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The IBM computer Watson destroyed all-time Jeopardy! greats Ken Jennings and Brad Rutter tonight, finishing the second round of competition with a commanding lead that will be hard to overcome in tomorrow’s IBM Jeopardy! finale.
Watson, a machine that was built to understand natural language, ended tonight’s show with 35,734 points. Rutter, the all-time leader in Jeopardy! winnings (3.2 million), is in second place with 10,800 points, and Jennings, who holds the longest winning streak in Jeopardy! history at 74 games, is in third place with 4,800 points.
Tonight’s game consisted of one round of Double Jeopardy and one round of Final Jeopardy. Watson dominated early, allowing Jennings to answer only one clue correctly before the first commercial break. Jennings and Rutter had one other opportunity to answer a clue before this, after Watson flubbed an answer about modern art. Alas, neither were able to capitalize on it, as they each submitted incorrect answers too. (It must have been a hard clue if one super computer and two super humans couldn’t answer it correctly.)
Watson was also able to correctly answer both of the Daily Doubles; however, Watson was shaky answering the second Daily Double, prefacing his answer with “I’ll take a guess.” Evidently, Watson utters this expression when none of its ranked answers meet the specified confidence threshold, which changes throughout the game.
Watson was not quite as effective during the second half of the game, but that’s like complaining about Michael Jordon scoring only 20 points in the second half of a basketball game after he scored 30 in the first. Still, Watson was not able to generate sufficiently confident answers in response to two clues in a row, perhaps its greatest moment of weakness so far in the competition.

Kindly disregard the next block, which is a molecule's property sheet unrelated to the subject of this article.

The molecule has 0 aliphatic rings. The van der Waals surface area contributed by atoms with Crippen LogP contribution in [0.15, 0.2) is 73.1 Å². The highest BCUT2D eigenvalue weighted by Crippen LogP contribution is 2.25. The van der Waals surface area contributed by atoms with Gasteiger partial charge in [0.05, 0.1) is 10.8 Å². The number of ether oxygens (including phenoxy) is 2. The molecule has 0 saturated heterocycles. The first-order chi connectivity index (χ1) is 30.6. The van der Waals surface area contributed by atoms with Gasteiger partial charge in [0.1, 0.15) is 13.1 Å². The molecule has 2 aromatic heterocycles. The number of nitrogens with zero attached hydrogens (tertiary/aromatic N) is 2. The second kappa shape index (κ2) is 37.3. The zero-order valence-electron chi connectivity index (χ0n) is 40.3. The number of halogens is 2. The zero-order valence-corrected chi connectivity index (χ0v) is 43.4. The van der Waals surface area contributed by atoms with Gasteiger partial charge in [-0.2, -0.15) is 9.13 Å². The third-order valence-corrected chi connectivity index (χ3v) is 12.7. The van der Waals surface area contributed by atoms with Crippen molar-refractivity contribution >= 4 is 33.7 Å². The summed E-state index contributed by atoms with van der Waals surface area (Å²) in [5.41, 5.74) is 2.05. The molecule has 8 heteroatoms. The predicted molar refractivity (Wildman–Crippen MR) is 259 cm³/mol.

Watson also failed to answer the Final Jeopardy clue correctly. However, given its lead, Watson wisely bet a small amount of his winnings during the final round. This is hardly surprising, as a cost-benefit analysis rooted in pure mathematics is precisely what computers have excelled at from the beginning. (And besides that, it’s a common strategy for contestants who are in the lead to bet small amounts during Final Jeopardy, a fact of which Watson is presumably aware.)
During the segments of the show not occupied by the competition, IBM was able to elucidate some of its motivations for creating a machine like Watson.
“Ultimately, we’re not playing Jeopardy!,” said one IBM engineer, in reference to the fact that Jeopardy! is merely a means to an end, namely, the solving of another “grand challenge.”
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Enabling computers to understand natural language – that is, equipping computers with the capacity to meaningfully understand and respond to human language – is one such grand challenge, and that is why IBM is involved with the three-day Jeopardy! extravaganza that has played out across the nation’s televisions.
“[We’re] using Jeopardy! as a playing field on which to do science,” another IBM scientist explained.
For the sake of all the fascinated viewers, we appreciate IBM’s wiliness to exploit Jeopardy! in this way.
Check out yesterday’s post about the IBM computer Watson on Jeopardy! for more background information. Also, be sure to check back tomorrow for our recap of Watson’s final round of Jeopardy!.